Muir said she’s seen some customers just looking for things to do.

“They don’t know how long (until) it’s going to end,” she said, of residents being asked to spend their time at home.

Some are just cleaning up their yards. “It’s going to be their retreat for a little while,” Muir said.

The benefits of gardening can be both mental and physical. Connecting with nature out in fresh air, the satisfaction of watching something grow, a supply of healthy veggies, can all do a body good.

North Smithfield resident Ann Lilley, who has been gardening for about 40 years and started the North Smithfield Gardeners Circle Facebook page, says gardening during current times provides a healthy outlet.

“It’s a healthy way of trying to control what’s happening,” she said. “It really connects you with the natural world.”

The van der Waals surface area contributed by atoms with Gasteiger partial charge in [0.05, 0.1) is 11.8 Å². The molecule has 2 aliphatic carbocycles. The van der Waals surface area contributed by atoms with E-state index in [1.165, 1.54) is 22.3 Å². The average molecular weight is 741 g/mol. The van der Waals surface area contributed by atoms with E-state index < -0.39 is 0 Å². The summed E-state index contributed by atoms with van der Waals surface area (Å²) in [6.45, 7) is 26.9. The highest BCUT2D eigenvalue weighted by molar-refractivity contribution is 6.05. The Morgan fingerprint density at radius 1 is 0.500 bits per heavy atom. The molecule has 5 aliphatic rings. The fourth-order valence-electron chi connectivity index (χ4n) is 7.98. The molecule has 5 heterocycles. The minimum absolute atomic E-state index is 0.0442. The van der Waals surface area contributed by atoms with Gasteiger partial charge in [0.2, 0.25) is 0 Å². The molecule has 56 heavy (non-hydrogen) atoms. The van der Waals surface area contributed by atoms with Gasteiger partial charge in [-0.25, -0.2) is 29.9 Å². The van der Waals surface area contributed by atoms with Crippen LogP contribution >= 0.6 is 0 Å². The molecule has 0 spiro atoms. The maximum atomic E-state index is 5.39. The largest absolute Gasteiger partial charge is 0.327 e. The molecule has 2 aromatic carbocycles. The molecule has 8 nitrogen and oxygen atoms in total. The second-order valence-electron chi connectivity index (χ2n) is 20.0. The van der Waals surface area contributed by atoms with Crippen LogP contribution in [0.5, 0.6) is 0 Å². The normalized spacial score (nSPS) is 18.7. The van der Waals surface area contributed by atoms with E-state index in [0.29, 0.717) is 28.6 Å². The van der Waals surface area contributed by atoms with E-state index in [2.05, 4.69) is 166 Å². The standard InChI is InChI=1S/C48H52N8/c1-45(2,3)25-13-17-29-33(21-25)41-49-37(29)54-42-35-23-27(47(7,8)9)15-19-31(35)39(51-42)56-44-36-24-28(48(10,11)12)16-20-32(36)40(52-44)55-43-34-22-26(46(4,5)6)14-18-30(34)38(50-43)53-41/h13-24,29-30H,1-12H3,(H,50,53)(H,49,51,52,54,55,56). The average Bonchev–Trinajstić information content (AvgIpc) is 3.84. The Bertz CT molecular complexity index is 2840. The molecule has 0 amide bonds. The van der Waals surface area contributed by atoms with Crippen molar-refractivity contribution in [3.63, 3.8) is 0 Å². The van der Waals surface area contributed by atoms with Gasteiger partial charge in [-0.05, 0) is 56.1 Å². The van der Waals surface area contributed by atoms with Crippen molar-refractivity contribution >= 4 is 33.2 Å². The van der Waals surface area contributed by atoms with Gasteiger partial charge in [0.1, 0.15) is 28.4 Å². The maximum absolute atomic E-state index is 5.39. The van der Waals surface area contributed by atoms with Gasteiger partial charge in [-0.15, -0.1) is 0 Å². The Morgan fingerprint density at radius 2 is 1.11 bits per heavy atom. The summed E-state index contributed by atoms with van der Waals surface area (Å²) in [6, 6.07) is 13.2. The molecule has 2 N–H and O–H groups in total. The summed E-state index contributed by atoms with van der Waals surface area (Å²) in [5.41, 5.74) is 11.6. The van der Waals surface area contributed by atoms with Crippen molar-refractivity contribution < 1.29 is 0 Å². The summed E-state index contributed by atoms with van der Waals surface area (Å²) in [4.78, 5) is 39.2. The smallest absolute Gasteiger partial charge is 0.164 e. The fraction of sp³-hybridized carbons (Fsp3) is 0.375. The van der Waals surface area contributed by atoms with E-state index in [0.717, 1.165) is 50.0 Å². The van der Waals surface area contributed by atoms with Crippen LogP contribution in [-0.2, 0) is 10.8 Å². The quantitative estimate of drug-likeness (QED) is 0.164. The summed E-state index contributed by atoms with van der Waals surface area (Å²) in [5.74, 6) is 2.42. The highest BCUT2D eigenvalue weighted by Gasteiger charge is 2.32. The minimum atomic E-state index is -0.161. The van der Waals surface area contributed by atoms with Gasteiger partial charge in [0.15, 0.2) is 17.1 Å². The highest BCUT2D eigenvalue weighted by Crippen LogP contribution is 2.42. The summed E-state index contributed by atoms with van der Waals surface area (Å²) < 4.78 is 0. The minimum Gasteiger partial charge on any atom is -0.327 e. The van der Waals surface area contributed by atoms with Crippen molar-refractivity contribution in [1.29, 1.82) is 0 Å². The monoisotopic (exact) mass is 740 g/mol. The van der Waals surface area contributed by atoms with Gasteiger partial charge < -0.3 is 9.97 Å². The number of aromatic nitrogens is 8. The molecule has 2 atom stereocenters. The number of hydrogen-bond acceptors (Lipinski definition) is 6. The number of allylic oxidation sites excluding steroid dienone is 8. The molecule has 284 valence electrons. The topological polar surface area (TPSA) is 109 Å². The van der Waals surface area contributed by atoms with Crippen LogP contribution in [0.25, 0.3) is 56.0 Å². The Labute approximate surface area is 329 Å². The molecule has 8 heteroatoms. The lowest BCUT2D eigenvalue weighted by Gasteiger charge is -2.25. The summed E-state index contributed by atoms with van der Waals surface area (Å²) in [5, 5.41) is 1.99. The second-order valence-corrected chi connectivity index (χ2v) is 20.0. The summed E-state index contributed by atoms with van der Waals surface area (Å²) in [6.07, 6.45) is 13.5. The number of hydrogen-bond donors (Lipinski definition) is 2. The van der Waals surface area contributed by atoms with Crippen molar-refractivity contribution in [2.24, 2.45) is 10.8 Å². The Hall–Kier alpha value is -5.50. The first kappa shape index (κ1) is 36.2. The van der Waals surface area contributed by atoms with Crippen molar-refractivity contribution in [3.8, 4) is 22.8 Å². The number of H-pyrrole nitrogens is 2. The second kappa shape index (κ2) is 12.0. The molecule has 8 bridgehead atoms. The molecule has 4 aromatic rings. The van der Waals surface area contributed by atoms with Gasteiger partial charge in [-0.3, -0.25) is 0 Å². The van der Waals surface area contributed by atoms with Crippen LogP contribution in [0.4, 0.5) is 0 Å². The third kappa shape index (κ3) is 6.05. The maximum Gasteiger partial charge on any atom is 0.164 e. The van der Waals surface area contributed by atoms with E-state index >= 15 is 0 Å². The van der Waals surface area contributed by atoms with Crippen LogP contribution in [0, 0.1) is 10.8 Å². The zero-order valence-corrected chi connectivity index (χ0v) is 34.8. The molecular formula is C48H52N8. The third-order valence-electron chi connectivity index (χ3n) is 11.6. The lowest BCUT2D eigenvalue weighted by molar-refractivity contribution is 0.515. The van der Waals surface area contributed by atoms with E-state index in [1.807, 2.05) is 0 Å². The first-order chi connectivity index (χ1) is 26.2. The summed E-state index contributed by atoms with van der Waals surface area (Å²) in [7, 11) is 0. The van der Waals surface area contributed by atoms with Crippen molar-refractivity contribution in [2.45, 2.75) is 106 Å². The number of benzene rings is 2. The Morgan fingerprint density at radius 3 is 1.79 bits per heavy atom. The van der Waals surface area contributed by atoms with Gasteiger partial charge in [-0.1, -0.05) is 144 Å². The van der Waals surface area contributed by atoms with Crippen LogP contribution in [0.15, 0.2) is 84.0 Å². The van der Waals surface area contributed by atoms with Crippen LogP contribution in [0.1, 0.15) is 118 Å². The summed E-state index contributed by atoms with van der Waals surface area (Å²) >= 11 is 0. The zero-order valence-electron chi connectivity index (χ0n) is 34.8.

Lilley, who serves on the North Smithfield Parks and Recreation Commission, said she’s started twice as many seedlings this year. While she always gives some away, she said, “My goal is to give a lot more away, for people who want to start gardens.”

Gardeners seem to be in agreement about the positives. Rossi called gardening therapeutic: “It’s the beauty of planting something, watching it grow, and then digesting it.”

Lilley pointed out that there will be challenges as well. There will be 95-degree days when the garden needs tending. And “there are times that you go out and find that the woodchuck ate half of your beans. That’s not very uplifting,” said Lilley.

For those up for both the benefits and challenges, there is still time to start. Spring can be chilly, and Lilley, Rossi and Muir all said to be watchful of nighttime low temperatures and that many plants like tomatoes, peppers and eggplants should not go into the ground before the end of May.

Some “cold crops” that can go in earlier are items like lettuces, cabbage, broccoli, peas, radishes and beets.

Whether you have a large backyard with room for a full-scale garden, or a small windowsill with a bit of room to regrow produce from vegetable scraps, anyone can garden.

“I don’t care if you have a piece of deck, 2 feet by 2 feet, you can garden,” said Rossi.